The Misinformation on Food Labels


On Thursday, the 9th Circuit Court of Appeals in San Francisco brought back up a lawsuit regarding the amount of sodium ConAgra Foods lists on packages of their sunflower seeds. Currently, the company only lists the sodium for the seed's kernel on the packaging, not the sodium that's contained on the shell. And if you've ever eaten sunflower seeds before, you understand the common practice of eating them is not by peeling and only eating the kernel. (Not helping ConAgra's case is the fact they market a line of flavored seeds, with coatings containing "ranch" and "nacho" flavoring.)

The scariest thing about this case, though, is that it's not all that unusual. Food labels don't always mean what we expect them to.

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Over at U.S. News last week, there was a great piece about the "6 Ways the Food Industry Is Tricking You," which focused on faulty labeling practices. But this kind of thing is so rampant that mentioning only six bad labels doesn't cover enough ground. So, as a sort of addendum to that piece, here's six other food labels you need to be aware of the fine print before giving them consideration in your purchase.

1. "Free-range" and "cage-free"

Read the words "free-range" or "cage-free" on a carton of eggs, and you may think the egg-laying chickens have the best digs money can buy: Farmers feeding them grapes, fans blowing on them gently in the warm sun, plopping the eggs on a pillow made of velvet. The opposite is actually usually true. There's no actual requirements handed down by the USDA as to what constitutes "free-range," meaning there's no oversight. The chickens tend to have some access to open air, but the levels of that may vary; the most-cited stat is that chickens can be outside for as little as five minutes a day and still be considered "free-range." "Cage-free," on the other hand, means the chickens can't be in cages... but they don't ever have to go outside. Oh, and also, since they're pent up inside with others, they're allowed to have their beaks cut.

2. "Fresh" poultry

Perhaps because of the popular Wendy's advertising claim that their hamburgers are "always fresh, never frozen," it seems that the word "fresh" on labels for poultry would mean the same thing. That's not entirely accurate. All the word indicates is that the chicken never reached 26 degrees Fahrenheit. As those of you who didn't ditch high school science know, this is a full six degrees below the temperature that water freezes, meaning poultry that's shipped in refrigerated containers that hover around the high 20s is certain to have some parts of it full of ice. Also worth noting: A chicken doesn't have to be labeled "frozen" until it reaches 0 degrees.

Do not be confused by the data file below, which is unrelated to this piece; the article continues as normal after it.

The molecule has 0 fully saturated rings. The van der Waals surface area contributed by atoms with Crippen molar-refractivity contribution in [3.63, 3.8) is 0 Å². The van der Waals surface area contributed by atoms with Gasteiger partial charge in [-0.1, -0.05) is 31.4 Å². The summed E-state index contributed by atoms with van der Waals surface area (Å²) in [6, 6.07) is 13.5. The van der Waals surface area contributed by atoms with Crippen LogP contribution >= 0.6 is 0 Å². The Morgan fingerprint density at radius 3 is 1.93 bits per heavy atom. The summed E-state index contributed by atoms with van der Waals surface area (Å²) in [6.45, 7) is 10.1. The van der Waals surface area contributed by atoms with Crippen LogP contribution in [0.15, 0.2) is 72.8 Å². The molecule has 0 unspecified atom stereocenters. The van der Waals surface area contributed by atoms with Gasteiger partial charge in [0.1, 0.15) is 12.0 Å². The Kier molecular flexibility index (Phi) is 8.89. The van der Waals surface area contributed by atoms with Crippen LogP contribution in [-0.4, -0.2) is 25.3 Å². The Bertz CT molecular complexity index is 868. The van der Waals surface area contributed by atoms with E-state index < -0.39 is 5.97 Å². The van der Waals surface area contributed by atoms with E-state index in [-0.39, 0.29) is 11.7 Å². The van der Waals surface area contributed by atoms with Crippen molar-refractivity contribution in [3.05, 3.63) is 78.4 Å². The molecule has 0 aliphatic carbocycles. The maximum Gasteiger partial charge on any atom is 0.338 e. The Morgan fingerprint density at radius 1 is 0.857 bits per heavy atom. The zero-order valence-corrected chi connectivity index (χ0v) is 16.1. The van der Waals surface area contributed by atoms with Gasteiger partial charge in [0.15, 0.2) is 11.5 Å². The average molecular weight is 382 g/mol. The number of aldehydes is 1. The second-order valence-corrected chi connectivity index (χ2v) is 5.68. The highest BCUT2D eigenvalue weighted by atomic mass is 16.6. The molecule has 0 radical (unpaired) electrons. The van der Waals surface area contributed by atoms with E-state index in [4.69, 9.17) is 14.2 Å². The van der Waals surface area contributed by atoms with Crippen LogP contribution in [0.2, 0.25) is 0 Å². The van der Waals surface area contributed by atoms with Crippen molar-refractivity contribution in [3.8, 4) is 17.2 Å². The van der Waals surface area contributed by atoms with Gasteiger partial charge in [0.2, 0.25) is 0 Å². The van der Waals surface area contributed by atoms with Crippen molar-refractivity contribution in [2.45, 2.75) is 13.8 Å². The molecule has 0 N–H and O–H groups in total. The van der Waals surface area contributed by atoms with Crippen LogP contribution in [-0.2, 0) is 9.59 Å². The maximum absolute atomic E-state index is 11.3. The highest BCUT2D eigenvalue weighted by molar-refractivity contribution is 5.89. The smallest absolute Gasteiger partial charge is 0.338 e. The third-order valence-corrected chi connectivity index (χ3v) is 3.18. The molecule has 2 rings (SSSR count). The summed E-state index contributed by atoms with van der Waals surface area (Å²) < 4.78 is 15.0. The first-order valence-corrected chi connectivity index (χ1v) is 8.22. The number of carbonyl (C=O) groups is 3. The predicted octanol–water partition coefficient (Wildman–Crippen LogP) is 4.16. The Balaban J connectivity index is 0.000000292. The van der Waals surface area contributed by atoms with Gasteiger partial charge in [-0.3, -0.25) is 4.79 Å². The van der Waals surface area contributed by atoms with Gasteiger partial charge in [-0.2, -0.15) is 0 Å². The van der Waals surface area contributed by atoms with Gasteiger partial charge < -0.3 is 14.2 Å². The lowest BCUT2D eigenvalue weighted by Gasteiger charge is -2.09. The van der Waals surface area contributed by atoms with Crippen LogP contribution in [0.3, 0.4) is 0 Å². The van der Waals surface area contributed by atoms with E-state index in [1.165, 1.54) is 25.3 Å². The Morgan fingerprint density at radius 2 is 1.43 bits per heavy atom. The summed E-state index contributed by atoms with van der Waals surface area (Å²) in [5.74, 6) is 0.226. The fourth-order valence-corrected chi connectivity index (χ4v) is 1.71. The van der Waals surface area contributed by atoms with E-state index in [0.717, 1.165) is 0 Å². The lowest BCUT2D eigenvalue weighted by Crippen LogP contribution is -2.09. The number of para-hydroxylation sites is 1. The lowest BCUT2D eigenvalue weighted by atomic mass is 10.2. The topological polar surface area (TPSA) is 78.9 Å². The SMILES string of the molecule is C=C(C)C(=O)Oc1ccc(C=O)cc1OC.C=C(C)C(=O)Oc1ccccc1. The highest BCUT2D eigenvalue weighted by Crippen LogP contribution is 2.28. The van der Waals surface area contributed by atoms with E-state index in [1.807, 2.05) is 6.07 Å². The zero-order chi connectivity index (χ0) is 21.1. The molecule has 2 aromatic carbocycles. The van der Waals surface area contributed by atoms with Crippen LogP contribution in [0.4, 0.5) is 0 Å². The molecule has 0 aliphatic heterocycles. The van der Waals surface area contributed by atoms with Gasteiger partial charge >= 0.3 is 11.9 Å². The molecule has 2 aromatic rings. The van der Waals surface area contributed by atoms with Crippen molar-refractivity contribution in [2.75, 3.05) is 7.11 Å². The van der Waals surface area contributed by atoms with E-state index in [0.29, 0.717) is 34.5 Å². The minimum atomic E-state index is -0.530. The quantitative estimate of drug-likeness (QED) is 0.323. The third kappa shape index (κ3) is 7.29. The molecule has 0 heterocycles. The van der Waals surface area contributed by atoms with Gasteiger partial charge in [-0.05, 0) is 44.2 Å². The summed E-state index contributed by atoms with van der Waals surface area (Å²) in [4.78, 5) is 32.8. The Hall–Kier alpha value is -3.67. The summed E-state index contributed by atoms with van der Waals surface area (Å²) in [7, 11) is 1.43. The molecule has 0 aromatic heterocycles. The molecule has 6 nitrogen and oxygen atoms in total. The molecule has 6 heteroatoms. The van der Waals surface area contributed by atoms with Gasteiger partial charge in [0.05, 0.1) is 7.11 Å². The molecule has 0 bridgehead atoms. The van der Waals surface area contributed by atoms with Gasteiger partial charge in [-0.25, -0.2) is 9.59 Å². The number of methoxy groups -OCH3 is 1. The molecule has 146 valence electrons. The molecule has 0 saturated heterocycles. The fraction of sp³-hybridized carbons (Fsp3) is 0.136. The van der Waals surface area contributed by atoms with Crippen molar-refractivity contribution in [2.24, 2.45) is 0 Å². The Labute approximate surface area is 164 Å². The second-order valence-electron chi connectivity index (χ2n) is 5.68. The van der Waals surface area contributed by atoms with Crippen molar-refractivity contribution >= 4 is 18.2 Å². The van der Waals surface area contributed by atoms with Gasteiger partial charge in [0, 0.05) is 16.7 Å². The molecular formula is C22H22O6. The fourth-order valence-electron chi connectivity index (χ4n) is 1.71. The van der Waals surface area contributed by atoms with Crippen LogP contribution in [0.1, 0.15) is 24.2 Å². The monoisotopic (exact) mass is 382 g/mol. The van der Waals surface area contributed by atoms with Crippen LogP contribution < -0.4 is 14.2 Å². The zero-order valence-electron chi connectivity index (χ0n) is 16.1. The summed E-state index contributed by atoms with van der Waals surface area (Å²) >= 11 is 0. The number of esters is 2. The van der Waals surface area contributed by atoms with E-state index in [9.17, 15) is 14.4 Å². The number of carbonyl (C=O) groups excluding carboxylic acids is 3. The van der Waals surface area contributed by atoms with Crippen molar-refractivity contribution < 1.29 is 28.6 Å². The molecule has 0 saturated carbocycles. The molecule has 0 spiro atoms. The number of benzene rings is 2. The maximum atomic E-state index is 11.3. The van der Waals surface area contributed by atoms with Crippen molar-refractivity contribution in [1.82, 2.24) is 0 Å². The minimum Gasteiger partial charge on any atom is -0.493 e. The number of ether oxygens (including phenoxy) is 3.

3. "Free" or "Zero"

If a label claims that it's "free" or has "zero" of any item -- whether it's sugar, or fat, or cholesterol -- you should understand it doesn't necessarily mean a product has absolutely zero. To be listed as having "no sugar," items can have up to 0.5 grams. For fat, the same 0.5 grams. And for cholesterol, food that has up to 2 milligrams per serving can still be considered "cholesterol-free."

4. "Organic" seafood

Here's an example of a label that simply means nothing. The USDA has no standards for what "organic" means in the seafood world, meaning this label is nothing more than an advertising ploy to distinguish one particular piece of fish from the others that don't have this magic word. Don't be fooled.

5. "Naturally raised"

This is one of those labels that isn't entirely worthless, but may be misleading to some. In order to get certified "naturally raised" by the USDA, the animal must not be given growth promoters, antibiotics, or food containing animal by-products. So far, so good. But some people take this term to also mean the animal's welfare and/or environmental concerns are also taken into consideration. They are not. So, in theory, a "naturally raised" animal can still be raised on a factory farm using methods that are not environmentally-friendly. Check to make sure before buying.

6. "2%" milk vs. "Whole" milk

Quick, without looking: How much fat does "whole" milk have? If "2%" has only the listed two percent, it makes sense that "whole" would have something way higher, right? Wrong. All the "whole" part means is that it has, at the most, a fat content of 3.25%. That's only 1.25% higher than the seemingly way more watered down variety! Now, this isn't so much a case of intended misinformation, as much as a label definition that doesn't exactly translate to the general public.

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